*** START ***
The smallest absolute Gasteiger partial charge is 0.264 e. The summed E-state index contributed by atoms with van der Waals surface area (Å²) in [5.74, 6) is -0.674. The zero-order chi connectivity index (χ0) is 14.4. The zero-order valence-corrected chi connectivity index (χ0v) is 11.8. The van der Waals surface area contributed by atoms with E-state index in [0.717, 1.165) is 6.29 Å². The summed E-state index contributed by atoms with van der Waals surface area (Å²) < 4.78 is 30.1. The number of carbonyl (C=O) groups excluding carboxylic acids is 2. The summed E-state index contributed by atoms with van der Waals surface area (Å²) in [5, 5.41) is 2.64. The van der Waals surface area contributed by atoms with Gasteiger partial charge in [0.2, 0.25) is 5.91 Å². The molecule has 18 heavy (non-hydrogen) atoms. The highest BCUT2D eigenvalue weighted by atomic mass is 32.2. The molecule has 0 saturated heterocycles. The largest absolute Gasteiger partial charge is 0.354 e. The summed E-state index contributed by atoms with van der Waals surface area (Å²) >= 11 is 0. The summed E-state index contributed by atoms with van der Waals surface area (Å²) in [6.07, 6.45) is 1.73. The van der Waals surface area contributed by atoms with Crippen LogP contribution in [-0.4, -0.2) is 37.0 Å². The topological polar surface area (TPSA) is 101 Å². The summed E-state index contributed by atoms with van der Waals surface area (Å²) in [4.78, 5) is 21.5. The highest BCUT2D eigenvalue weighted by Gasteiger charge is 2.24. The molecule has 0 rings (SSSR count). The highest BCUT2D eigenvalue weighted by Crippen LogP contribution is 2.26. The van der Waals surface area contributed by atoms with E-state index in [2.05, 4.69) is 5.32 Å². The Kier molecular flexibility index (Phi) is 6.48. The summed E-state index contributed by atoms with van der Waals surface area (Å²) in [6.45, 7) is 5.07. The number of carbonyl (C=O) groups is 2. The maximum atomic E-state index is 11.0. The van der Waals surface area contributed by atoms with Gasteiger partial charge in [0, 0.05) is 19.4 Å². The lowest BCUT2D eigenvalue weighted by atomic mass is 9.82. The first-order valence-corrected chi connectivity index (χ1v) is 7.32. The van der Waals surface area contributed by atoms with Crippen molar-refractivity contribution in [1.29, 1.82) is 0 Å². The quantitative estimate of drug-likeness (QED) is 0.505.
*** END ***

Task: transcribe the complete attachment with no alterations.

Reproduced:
The smallest absolute Gasteiger partial charge is 0.264 e. The summed E-state index contributed by atoms with van der Waals surface area (Å²) in [5.74, 6) is -0.674. The zero-order chi connectivity index (χ0) is 14.4. The zero-order valence-corrected chi connectivity index (χ0v) is 11.8. The van der Waals surface area contributed by atoms with E-state index in [0.717, 1.165) is 6.29 Å². The summed E-state index contributed by atoms with van der Waals surface area (Å²) < 4.78 is 30.1. The number of carbonyl (C=O) groups excluding carboxylic acids is 2. The summed E-state index contributed by atoms with van der Waals surface area (Å²) in [5, 5.41) is 2.64. The van der Waals surface area contributed by atoms with Gasteiger partial charge in [0.2, 0.25) is 5.91 Å². The molecule has 18 heavy (non-hydrogen) atoms. The highest BCUT2D eigenvalue weighted by atomic mass is 32.2. The molecule has 0 saturated heterocycles. The largest absolute Gasteiger partial charge is 0.354 e. The summed E-state index contributed by atoms with van der Waals surface area (Å²) >= 11 is 0. The summed E-state index contributed by atoms with van der Waals surface area (Å²) in [6.07, 6.45) is 1.73. The van der Waals surface area contributed by atoms with Crippen LogP contribution in [-0.4, -0.2) is 37.0 Å². The topological polar surface area (TPSA) is 101 Å². The summed E-state index contributed by atoms with van der Waals surface area (Å²) in [4.78, 5) is 21.5. The highest BCUT2D eigenvalue weighted by Gasteiger charge is 2.24. The molecule has 0 rings (SSSR count). The highest BCUT2D eigenvalue weighted by Crippen LogP contribution is 2.26. The van der Waals surface area contributed by atoms with E-state index in [2.05, 4.69) is 5.32 Å². The Kier molecular flexibility index (Phi) is 6.48. The summed E-state index contributed by atoms with van der Waals surface area (Å²) in [6.45, 7) is 5.07. The number of carbonyl (C=O) groups is 2. The maximum atomic E-state index is 11.0. The van der Waals surface area contributed by atoms with Gasteiger partial charge in [0, 0.05) is 19.4 Å². The lowest BCUT2D eigenvalue weighted by atomic mass is 9.82. The first-order valence-corrected chi connectivity index (χ1v) is 7.32. The van der Waals surface area contributed by atoms with Crippen molar-refractivity contribution in [1.29, 1.82) is 0 Å². The quantitative estimate of drug-likeness (QED) is 0.505.